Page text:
The Maine-Endwell Little League world championship team is the Press & Sun-Bulletin Athletes of the Year. Andrew Thayer / Staff Video
One of Broome County’s own has been named a Genius Award winner by the John D. and Catherine T. MacArthur Foundation.
Derek Peterson, a 1989 graduate of Maine-Endwell High School, was listed as one of 24 MacArthur Fellows in 2017.
Now a professor in the Departments of History and Afro-American and African Studies at the University of Michigan, Peterson, 46, will receive a five-year $625,000 grant for his efforts in “reshaping our understanding of African colonialism and nationalism in studies that foreground East African intellectual production.”
Peterson is the author of “Creative Writing: Translation, Bookkeeping, and the Work of Imagination in Colonial Kenya” and “Ethnic Patriotism and the East African Revival.”
He is co-editor of several books including “African Print Cultures: Newspapers and Their Publics in the Twentieth Century,” “The Politics of Heritage in Africa: Economies, Histories, and Infrastructures,” and “Recasting the Past: History Writing and Political Work in Modern Africa.”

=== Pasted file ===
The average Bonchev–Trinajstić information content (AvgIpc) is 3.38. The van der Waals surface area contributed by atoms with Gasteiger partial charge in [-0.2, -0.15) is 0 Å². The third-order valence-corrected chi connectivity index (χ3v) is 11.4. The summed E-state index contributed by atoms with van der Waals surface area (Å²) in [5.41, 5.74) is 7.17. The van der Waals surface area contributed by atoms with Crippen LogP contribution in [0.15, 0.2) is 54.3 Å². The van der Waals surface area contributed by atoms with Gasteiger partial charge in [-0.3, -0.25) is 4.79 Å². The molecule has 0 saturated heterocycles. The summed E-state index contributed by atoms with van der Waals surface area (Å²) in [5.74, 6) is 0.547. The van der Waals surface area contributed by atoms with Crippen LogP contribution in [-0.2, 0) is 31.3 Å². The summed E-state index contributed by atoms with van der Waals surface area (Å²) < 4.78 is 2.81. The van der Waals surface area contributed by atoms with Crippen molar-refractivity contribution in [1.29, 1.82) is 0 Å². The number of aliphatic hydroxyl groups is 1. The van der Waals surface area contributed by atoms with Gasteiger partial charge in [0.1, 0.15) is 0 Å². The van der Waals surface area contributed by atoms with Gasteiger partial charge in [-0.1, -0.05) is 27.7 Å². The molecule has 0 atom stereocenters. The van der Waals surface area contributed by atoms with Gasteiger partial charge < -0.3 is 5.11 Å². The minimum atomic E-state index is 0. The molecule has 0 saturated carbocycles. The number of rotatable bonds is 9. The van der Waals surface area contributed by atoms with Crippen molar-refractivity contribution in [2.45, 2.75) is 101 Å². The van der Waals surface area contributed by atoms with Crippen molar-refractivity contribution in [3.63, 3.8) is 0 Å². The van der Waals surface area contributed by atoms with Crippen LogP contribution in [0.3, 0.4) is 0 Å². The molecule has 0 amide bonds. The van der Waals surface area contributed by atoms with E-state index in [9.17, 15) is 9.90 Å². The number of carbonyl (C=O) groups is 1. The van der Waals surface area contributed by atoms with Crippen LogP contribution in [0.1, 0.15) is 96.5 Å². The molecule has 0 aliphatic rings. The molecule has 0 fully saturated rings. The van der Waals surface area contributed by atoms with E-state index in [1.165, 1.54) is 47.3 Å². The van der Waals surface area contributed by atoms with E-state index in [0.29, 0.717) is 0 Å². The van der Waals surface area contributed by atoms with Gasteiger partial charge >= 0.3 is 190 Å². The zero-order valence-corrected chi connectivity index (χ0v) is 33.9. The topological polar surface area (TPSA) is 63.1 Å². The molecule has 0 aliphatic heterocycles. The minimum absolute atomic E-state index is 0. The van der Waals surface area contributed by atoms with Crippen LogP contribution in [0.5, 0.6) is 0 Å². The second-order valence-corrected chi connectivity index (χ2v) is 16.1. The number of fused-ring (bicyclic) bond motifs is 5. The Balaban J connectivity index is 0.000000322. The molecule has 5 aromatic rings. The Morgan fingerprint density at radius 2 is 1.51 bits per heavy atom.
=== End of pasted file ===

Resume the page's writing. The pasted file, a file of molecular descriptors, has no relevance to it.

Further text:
“For me as a scholar it’s important to be able to recognize and study and appreciate the wide range of material in African languages in order to fully develop a picture of the arguments and debates people have in their own languages,” Peterson said in a video produced for the program.
Since 1981, 989 MacArthur Fellows have been named, according to the organization’s website. Those nominated, then selected, demonstrate “exceptional creativity in their work and the prospect for still more in the future,” according to the foundation website.
“Peterson’s wide-ranging scholarship and archive preservation efforts are challenging long-standing narratives about colonialism and nationalism in Africa and opening new avenues for further research,” reads the announcement.
Peterson’s parents, Linda and Rodney Peterson, who still reside in the Town of Maine, said Wednesday their son’s career in historic study almost didn’t happen.
He began his college education at the University of Rochester studying chemical engineering, but returned home after his first semester determined to switch his concentration to history.
Then, between his sophomore and junior years of college, he took a trip to Kenya, “which just nailed it,” Linda Peterson said.
Since 1991, it’s been his passion, and he’s made many trips back, she said.
“It’s pretty cool,” she said about the award. “We’re just proud as punch as we can be of the boy. He’s 46 but he’s still our kid.”
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